Gutierrez’ own web site is under construction, and points interested parties to his portfolios on Altpick, Richard Solomon and Pratt Talent. You can also find a gallery of his work on The iSpot.

He occasionally does murals and large scale work, and is part of Richard Solomon’s Art On a Grand Scale slate of illustrators.

Posted in: Illustration   |   1 Comment »

Saturday, March 20, 2010

Ken Auster

Posted by Charley Parker at 11:14 am

Ken Auster
California artist Ken Auster studied for his BFA at Long Beach State University in the midst of the 1960′s surfing craze, and applied his talents to successful lines of silkscreen prints and T-shirt designs that became icons of surfer culture.

In the 1990′s Auster moved into plein air painting, capturing immediate scenes in a painterly realist manner, but maintaining a strong graphic sensibility from his previous experience. The result is painterly evocations of cityscapes, landscapes, interiors and, of course, beach scenes, that have an uncommon graphic and geometric strength.

Auster pushes up against the line of “just enough” to suggest his scenes and convey the light, color and textures of the place and time. He fills his geometric shapes with lush, textural brushwork, wonderful squiggles and blobs of thick paint that make their own drama within the larger image.

His interiors are often of restaurants and bars, finding patterns in walls lined with wine bottlers and glasses, visual texture in the kitchens, and value contrasts in the white shirts and dark vests of servers.

Some of his paintings include scenes in restaurants or bars that have noted works or art on the walls, like several of the paintings currently in the New Masters Gallery that show patrons in front of the Old King Cole mural by Maxfield Parrish in the St. Regis Hotel Bar in Manhattan (image above, bottom; see here for a closer view of the Parrish mural).

I particularly like Auster’s cityscapes, in which he reduces urban complexity to geometric simplicity with apparent ease, finding just the right level of suggested detail to carry the impression of place.

Auster’s own web site, though it features a variety of his work and subjects, suffers from images that are inexplicably small; so much as to be almost pointless, and certainly not large enough to get any appreciation for the textural qualities of his paint surface.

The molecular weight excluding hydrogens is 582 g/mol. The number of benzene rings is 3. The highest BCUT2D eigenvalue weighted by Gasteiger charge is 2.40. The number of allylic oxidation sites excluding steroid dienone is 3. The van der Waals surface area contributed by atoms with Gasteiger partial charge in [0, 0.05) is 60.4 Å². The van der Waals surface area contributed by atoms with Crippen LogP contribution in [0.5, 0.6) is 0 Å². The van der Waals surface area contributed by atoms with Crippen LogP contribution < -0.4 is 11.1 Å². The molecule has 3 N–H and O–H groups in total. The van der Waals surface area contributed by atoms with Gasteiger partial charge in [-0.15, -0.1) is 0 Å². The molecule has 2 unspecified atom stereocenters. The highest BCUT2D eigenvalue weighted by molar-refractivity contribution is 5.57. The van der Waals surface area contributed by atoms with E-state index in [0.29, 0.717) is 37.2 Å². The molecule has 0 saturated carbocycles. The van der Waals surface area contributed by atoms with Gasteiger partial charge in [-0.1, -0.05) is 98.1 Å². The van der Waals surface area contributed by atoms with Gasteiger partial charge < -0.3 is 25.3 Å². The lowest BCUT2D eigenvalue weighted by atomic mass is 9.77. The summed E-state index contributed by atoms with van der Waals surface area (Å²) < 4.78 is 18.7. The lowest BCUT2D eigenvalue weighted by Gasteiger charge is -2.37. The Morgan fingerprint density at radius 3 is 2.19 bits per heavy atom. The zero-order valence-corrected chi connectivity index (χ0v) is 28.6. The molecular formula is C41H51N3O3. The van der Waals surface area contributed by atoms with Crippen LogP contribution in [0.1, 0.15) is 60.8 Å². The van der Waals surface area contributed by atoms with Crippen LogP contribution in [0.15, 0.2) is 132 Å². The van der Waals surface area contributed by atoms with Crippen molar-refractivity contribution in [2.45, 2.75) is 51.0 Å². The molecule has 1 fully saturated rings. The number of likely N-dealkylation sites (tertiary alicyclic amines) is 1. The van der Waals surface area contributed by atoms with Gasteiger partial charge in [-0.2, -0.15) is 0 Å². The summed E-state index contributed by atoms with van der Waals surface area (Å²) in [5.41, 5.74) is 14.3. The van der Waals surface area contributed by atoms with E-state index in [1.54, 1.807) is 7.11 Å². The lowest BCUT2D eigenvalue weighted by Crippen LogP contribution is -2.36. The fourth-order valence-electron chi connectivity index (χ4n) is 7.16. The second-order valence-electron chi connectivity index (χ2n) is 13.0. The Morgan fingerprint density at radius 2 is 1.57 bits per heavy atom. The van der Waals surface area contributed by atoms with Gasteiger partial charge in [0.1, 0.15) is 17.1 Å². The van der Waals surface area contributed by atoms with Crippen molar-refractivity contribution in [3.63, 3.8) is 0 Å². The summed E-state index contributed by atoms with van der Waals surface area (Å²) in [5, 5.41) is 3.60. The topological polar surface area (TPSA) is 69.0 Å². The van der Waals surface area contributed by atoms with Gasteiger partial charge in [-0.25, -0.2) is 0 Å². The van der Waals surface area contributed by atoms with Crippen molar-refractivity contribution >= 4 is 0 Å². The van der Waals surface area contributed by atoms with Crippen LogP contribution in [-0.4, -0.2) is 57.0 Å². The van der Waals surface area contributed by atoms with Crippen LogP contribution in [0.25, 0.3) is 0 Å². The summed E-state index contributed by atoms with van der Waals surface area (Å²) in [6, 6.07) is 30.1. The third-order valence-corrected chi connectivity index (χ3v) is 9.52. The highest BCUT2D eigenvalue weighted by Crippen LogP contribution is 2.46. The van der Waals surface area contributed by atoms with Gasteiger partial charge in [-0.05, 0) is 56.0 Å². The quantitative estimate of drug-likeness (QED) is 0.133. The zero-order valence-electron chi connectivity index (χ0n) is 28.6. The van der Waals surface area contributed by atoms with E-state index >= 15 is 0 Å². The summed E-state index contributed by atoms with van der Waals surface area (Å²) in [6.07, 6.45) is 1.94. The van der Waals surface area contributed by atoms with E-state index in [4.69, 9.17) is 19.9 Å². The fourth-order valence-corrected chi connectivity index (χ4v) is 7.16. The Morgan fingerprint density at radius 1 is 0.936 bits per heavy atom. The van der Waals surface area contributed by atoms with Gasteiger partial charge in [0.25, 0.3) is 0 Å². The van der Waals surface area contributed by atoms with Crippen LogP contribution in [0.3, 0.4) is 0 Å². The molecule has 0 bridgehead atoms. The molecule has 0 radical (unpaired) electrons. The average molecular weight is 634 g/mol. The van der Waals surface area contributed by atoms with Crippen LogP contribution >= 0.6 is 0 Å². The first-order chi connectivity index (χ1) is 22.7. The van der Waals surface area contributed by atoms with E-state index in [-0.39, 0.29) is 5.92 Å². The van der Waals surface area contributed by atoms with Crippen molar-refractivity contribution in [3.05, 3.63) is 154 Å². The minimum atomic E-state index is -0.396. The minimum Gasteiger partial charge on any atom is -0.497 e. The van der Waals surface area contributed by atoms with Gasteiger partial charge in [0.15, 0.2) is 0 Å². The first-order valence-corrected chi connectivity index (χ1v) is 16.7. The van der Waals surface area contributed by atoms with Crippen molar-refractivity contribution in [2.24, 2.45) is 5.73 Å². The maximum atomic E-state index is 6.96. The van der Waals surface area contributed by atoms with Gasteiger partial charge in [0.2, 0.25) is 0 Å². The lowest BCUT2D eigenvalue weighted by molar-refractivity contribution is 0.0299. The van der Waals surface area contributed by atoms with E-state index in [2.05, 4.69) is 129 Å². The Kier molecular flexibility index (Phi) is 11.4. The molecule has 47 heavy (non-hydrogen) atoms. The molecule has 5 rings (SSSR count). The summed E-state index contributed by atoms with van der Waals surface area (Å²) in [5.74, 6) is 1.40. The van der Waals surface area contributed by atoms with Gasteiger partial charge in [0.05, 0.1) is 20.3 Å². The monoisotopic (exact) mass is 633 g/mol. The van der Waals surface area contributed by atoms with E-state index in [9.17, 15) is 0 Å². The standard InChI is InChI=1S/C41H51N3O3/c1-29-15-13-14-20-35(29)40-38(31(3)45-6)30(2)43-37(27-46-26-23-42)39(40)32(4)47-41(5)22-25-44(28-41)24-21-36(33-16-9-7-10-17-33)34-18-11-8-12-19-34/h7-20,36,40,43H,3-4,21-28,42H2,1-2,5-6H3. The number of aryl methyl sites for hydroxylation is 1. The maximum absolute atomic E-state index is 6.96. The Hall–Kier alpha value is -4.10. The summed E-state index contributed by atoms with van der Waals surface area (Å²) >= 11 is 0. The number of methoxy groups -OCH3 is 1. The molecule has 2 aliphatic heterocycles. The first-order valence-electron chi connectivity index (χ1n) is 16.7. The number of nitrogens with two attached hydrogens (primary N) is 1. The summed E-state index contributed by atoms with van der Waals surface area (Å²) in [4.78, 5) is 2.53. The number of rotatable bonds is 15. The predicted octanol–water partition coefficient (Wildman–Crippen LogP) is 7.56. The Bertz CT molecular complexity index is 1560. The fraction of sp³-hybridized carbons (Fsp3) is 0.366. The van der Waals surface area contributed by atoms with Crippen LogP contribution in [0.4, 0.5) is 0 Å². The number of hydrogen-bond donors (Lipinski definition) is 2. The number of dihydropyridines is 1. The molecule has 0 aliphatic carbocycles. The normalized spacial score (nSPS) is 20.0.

Fortunately, he fares better in the reproductions on the sites of galleries in which he is represented, New Masters Gallery and Jones & Terwilliger Galleries. There are also sources for reproductions of his work, though I haven’t listed them here.

Auster conducts painting workshops in various parts of the country. There are some time-lapse videos of Auster painting, both on his site and on YouTube.

Friday, March 19, 2010

Alexa Meade

Posted by Charley Parker at 11:40 am

Alexa Meade
When is a painting not a painting?

Mixed media artist Alexa Meade presents that question in images that look like somewhat painterly expressionist/realist paintings but are in reality painted objects, including people.

For her living paintings series Meade applies acrylic paint to the surfaces of objects and walls in way that mimics the appearance of brushwork in a painting, so that the scene, when viewed in a two dimensional photograph, appears to be an oil painting.

The effect is convincing, so much so that it’s difficult to tell until you see an accompanying photograph that shows the scene out of context. In the Portfolio on Meade’s site, the images that pop up when you click on the initial image are usually part of a series, in which the last image is often the one that reveals the “reality” of the scene.

Meade posts her most recent works to a Flickr set.

[Suggestion courtesy of Mark Miller]

Thursday, March 18, 2010

The Realist – Asaf Hanuka

Posted by Charley Parker at 11:49 am

The Realist - Asaf Haunka